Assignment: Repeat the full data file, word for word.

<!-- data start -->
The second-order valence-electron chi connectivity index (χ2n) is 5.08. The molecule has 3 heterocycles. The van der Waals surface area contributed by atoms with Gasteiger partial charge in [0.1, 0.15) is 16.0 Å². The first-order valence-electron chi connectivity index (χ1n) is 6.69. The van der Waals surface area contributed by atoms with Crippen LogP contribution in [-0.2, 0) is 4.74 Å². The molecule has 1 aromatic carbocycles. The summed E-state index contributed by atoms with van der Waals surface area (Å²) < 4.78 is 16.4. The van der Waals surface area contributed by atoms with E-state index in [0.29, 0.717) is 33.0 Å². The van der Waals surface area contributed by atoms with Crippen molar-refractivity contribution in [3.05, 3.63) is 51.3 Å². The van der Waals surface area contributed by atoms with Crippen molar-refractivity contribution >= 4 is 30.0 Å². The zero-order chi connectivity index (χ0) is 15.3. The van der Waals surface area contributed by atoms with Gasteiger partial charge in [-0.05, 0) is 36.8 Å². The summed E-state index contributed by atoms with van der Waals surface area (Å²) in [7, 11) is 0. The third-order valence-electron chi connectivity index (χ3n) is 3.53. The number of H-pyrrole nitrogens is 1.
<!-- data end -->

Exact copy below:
The second-order valence-electron chi connectivity index (χ2n) is 5.08. The molecule has 3 heterocycles. The van der Waals surface area contributed by atoms with Gasteiger partial charge in [0.1, 0.15) is 16.0 Å². The first-order valence-electron chi connectivity index (χ1n) is 6.69. The van der Waals surface area contributed by atoms with Crippen LogP contribution in [-0.2, 0) is 4.74 Å². The molecule has 1 aromatic carbocycles. The summed E-state index contributed by atoms with van der Waals surface area (Å²) < 4.78 is 16.4. The van der Waals surface area contributed by atoms with E-state index in [0.29, 0.717) is 33.0 Å². The van der Waals surface area contributed by atoms with Crippen molar-refractivity contribution in [3.05, 3.63) is 51.3 Å². The van der Waals surface area contributed by atoms with Crippen molar-refractivity contribution >= 4 is 30.0 Å². The zero-order chi connectivity index (χ0) is 15.3. The van der Waals surface area contributed by atoms with Gasteiger partial charge in [-0.05, 0) is 36.8 Å². The summed E-state index contributed by atoms with van der Waals surface area (Å²) in [7, 11) is 0. The third-order valence-electron chi connectivity index (χ3n) is 3.53. The number of H-pyrrole nitrogens is 1.